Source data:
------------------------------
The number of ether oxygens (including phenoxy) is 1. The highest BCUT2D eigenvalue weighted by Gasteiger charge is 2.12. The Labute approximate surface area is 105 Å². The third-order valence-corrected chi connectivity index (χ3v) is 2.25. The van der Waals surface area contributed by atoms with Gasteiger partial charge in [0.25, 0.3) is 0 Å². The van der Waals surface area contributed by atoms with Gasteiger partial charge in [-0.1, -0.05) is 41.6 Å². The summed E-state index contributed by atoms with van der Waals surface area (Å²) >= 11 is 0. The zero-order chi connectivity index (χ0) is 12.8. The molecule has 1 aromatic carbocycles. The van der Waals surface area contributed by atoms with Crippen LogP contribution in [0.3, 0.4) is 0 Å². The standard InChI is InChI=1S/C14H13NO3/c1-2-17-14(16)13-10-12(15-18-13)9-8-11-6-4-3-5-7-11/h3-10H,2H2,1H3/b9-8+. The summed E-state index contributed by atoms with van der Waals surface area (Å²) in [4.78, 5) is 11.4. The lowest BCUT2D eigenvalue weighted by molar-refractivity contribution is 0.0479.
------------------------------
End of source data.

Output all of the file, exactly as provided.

The number of ether oxygens (including phenoxy) is 1. The highest BCUT2D eigenvalue weighted by Gasteiger charge is 2.12. The Labute approximate surface area is 105 Å². The third-order valence-corrected chi connectivity index (χ3v) is 2.25. The van der Waals surface area contributed by atoms with Gasteiger partial charge in [0.25, 0.3) is 0 Å². The van der Waals surface area contributed by atoms with Gasteiger partial charge in [-0.1, -0.05) is 41.6 Å². The summed E-state index contributed by atoms with van der Waals surface area (Å²) >= 11 is 0. The zero-order chi connectivity index (χ0) is 12.8. The molecule has 1 aromatic carbocycles. The van der Waals surface area contributed by atoms with Crippen LogP contribution in [0.3, 0.4) is 0 Å². The standard InChI is InChI=1S/C14H13NO3/c1-2-17-14(16)13-10-12(15-18-13)9-8-11-6-4-3-5-7-11/h3-10H,2H2,1H3/b9-8+. The summed E-state index contributed by atoms with van der Waals surface area (Å²) in [4.78, 5) is 11.4. The lowest BCUT2D eigenvalue weighted by molar-refractivity contribution is 0.0479.